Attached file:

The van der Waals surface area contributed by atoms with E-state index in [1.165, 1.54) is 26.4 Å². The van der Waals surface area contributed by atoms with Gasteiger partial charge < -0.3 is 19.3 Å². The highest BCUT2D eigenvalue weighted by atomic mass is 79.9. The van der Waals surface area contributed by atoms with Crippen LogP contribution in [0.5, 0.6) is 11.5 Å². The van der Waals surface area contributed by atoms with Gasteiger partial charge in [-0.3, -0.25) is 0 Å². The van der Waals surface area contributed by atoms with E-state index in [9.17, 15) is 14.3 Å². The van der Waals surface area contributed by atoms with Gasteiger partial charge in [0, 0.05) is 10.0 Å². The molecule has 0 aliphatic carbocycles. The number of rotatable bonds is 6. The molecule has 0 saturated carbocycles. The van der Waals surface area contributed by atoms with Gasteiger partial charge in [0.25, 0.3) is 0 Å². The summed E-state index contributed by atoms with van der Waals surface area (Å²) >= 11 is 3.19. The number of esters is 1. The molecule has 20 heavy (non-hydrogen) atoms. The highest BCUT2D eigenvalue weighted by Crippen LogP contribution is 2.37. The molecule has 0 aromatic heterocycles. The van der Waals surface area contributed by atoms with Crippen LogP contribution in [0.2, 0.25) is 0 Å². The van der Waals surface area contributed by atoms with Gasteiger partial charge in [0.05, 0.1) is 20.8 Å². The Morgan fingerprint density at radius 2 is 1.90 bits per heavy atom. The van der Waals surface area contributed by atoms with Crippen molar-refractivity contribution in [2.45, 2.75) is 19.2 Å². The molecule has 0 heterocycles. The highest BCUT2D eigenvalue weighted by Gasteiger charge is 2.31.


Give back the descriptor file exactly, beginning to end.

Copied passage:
The van der Waals surface area contributed by atoms with E-state index in [1.165, 1.54) is 26.4 Å². The van der Waals surface area contributed by atoms with Gasteiger partial charge < -0.3 is 19.3 Å². The highest BCUT2D eigenvalue weighted by atomic mass is 79.9. The van der Waals surface area contributed by atoms with Crippen LogP contribution in [0.5, 0.6) is 11.5 Å². The van der Waals surface area contributed by atoms with Gasteiger partial charge in [-0.3, -0.25) is 0 Å². The van der Waals surface area contributed by atoms with E-state index in [9.17, 15) is 14.3 Å². The van der Waals surface area contributed by atoms with Gasteiger partial charge in [0, 0.05) is 10.0 Å². The molecule has 0 aliphatic carbocycles. The number of rotatable bonds is 6. The molecule has 0 saturated carbocycles. The van der Waals surface area contributed by atoms with Gasteiger partial charge in [0.25, 0.3) is 0 Å². The summed E-state index contributed by atoms with van der Waals surface area (Å²) >= 11 is 3.19. The number of esters is 1. The molecule has 20 heavy (non-hydrogen) atoms. The highest BCUT2D eigenvalue weighted by Crippen LogP contribution is 2.37. The molecule has 0 aromatic heterocycles. The van der Waals surface area contributed by atoms with Crippen LogP contribution in [0.2, 0.25) is 0 Å². The van der Waals surface area contributed by atoms with Gasteiger partial charge in [0.05, 0.1) is 20.8 Å². The Morgan fingerprint density at radius 2 is 1.90 bits per heavy atom. The van der Waals surface area contributed by atoms with Crippen molar-refractivity contribution in [2.45, 2.75) is 19.2 Å². The molecule has 0 heterocycles. The highest BCUT2D eigenvalue weighted by Gasteiger charge is 2.31.